Janes Essay, Research Paper
IMPACT OF THE INTERNET ON INTERNATIONAL BUSINESS
The Internet is the most significant development in Information Technology since the invention of the personal computer. In business today, the Internet is changing the fundamentals of how we conduct international business. In the few short years of its existence, the Internet has shown that, despite security concerns and slow access speeds it can deliver on the long sought after goal of electronic commerce. The main reasons for its stunning and rapid success are its ease of use, low cost and extensive worldwide coverage. No other system as ever comes close to delivering on these fundamentals.
There is now ample evidence that the Internet works, and works very well, in generating new business for companies of all sizes, and in a wide variety of industries and business sectors. Forrester research estimates that Internet commerce is in a period of hyper growth and will likely reach US$ 328 billion by the year 2002, a staggering increase over the current level of US$8 billion. Another IT research company, IDC, estimates that as Internet assisted sales could account for 2% of total world GDP by 2002, and as much as 5% for developed countries. While these percentages are impressive in themselves, it is the rapid growth that is attracting most attention to this new business tool.
Contrary to initial expectations, business-to-business sales are far more significant than private consumer sales. This follows the trends in hardcopy-based catalogue sales, which are also dominated by the business-to-business sector. The main products currently selling on the Internet are computer software and hardware, office supplies, consulting and research services.
Companies world-wide have recognized the business potential of the Internet, and are getting connected to this network of networks by the millions. Ernst and Young estimates that 95% of banks plan to use the Internet for information dissemination, and 86% will have Internet-based transactions by 1999.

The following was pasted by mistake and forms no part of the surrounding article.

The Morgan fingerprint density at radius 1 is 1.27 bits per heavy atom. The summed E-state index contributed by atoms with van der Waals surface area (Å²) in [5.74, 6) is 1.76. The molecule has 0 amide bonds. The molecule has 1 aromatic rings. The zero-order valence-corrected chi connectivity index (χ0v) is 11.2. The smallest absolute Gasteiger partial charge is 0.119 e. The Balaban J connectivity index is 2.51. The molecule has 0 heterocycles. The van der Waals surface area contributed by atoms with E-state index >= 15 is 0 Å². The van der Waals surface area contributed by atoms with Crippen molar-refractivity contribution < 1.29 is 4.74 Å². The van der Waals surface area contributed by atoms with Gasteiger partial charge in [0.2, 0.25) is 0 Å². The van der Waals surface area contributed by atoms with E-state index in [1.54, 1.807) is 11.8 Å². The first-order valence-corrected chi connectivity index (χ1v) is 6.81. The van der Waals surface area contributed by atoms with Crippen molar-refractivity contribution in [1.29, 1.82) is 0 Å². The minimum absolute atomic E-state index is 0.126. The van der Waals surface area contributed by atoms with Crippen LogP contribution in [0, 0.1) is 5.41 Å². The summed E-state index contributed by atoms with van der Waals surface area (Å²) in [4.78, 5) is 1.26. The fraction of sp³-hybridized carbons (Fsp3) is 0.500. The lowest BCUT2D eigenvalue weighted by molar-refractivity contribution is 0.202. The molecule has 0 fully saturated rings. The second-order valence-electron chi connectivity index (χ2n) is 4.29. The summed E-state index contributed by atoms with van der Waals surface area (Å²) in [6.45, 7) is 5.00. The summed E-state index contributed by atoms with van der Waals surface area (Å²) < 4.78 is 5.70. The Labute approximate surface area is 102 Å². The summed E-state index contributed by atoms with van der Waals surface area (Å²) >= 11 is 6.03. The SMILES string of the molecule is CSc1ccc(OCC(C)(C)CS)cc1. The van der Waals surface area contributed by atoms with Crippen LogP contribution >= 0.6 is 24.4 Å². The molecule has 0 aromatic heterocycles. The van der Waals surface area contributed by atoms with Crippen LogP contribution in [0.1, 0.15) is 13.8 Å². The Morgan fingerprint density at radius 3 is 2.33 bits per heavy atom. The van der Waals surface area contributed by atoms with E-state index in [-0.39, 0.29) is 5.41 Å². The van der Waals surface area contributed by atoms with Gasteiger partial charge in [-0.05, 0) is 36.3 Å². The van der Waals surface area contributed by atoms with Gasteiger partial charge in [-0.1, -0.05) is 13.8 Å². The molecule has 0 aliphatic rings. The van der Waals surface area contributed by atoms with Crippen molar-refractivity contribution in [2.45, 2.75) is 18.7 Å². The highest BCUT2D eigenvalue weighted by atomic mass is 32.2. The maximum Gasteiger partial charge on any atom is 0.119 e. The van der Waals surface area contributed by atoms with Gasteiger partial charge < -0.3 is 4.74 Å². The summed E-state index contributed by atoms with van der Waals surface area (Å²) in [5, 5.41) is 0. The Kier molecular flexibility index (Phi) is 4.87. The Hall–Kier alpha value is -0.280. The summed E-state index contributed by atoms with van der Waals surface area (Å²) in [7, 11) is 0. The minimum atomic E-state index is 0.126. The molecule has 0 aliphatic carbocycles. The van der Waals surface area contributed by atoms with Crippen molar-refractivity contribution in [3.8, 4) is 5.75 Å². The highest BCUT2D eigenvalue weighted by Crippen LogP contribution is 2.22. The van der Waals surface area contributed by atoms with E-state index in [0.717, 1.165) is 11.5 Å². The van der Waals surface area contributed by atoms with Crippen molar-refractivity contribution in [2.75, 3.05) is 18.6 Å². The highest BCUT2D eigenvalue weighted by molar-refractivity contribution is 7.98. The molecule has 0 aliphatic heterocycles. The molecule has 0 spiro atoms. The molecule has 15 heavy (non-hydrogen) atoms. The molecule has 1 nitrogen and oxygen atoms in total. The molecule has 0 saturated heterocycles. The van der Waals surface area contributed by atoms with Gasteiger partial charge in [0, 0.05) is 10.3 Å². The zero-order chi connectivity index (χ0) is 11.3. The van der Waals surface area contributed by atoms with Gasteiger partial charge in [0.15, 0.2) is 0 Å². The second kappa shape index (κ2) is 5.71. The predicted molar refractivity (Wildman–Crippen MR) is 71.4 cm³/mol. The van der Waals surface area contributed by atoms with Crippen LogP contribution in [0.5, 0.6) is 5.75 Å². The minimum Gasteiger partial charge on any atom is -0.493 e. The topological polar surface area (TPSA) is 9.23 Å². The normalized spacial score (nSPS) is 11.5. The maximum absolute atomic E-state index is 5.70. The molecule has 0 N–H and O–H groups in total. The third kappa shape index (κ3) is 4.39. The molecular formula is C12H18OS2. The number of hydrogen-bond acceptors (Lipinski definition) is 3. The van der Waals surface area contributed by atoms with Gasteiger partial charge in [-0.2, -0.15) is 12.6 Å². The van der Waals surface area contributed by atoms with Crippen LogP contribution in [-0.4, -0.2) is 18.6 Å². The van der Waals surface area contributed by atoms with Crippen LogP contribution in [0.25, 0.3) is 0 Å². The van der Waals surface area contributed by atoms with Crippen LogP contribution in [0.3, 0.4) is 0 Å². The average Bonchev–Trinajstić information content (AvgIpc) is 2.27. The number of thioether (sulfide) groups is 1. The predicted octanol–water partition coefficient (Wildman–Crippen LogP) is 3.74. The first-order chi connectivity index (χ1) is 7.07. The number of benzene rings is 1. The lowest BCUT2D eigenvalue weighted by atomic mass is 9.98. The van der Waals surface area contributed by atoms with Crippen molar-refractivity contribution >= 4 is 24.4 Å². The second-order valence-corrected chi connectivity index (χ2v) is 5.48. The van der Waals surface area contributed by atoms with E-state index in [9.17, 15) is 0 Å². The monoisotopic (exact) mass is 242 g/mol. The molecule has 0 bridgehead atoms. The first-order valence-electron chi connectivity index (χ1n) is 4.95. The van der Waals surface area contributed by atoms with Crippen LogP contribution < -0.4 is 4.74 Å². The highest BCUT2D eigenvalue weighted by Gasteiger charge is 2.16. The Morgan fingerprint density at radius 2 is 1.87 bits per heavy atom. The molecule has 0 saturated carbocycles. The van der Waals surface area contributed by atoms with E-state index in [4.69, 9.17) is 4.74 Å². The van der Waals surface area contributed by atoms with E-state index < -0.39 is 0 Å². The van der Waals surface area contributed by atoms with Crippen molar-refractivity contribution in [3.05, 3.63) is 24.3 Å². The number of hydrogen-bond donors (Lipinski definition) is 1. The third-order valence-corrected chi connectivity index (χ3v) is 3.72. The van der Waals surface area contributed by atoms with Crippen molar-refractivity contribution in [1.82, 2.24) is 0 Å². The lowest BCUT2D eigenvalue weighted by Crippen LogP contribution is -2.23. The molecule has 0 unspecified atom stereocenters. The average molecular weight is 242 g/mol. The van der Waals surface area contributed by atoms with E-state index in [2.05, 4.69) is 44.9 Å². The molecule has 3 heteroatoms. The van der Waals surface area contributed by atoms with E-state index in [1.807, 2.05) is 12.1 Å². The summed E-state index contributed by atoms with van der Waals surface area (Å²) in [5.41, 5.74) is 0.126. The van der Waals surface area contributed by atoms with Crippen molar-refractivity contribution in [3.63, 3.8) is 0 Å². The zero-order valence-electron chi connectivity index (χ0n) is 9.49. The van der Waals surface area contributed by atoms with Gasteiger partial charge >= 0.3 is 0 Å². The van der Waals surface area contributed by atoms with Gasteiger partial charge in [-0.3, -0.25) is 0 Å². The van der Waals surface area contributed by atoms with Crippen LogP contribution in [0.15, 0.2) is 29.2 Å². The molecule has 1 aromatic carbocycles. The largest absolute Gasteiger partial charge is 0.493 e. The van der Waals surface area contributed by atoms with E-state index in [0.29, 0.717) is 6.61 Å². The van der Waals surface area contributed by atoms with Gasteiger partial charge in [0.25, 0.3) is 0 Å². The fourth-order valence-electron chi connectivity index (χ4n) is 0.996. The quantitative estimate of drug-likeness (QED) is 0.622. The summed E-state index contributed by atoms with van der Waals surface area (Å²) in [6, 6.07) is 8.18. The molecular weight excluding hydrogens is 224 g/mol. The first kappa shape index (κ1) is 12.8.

Approximately 50% of US businesses provide promotional and other information about their company on an Internet Web site, while 75% of UK businesses have an Internet connection.
From an international trade perspective, the Internet is the window to the global village. The potential for companies to reach clients world wide is enormous, and the costs for this access is very low, compared to traditional approaches. This combination of reduced costs and increased market access offers huge benefits to companies in regions which are distant from the major world markets.
Some of the new businesses spawned by the Internet are making impressive strides. Amazon.com, one of the first virtual bookstores on the Internet, now has annual sales of approximately US$100 million, serves over 600,000 customers world wide and holds 1.5 million titles. Fashionmall is another example of a virtual business.
Home to 18 apparel manufacturers, six fashion magazines and 14 designers, this virtual clothing company is visited 3.4 million times per day by Internet users. Cisco, a leading network router company, currently sells US$1 billion per year on the Internet. And, you don’t need to be a large organisation to benefit – the International Trade Centre (ITC) in Geneva offers free hosting for handicraft on it Virtual Trade Mart.
Using the Internet, it is now possible to order your custom built Dell computer, select suppliers from around the world by product or service, review detailed international trade statistics, view the current stock of houses for sale in a particular city, calculate your down payment and monthly mortgage payments instantly on-line, order a pizza, or set up a virtual bank.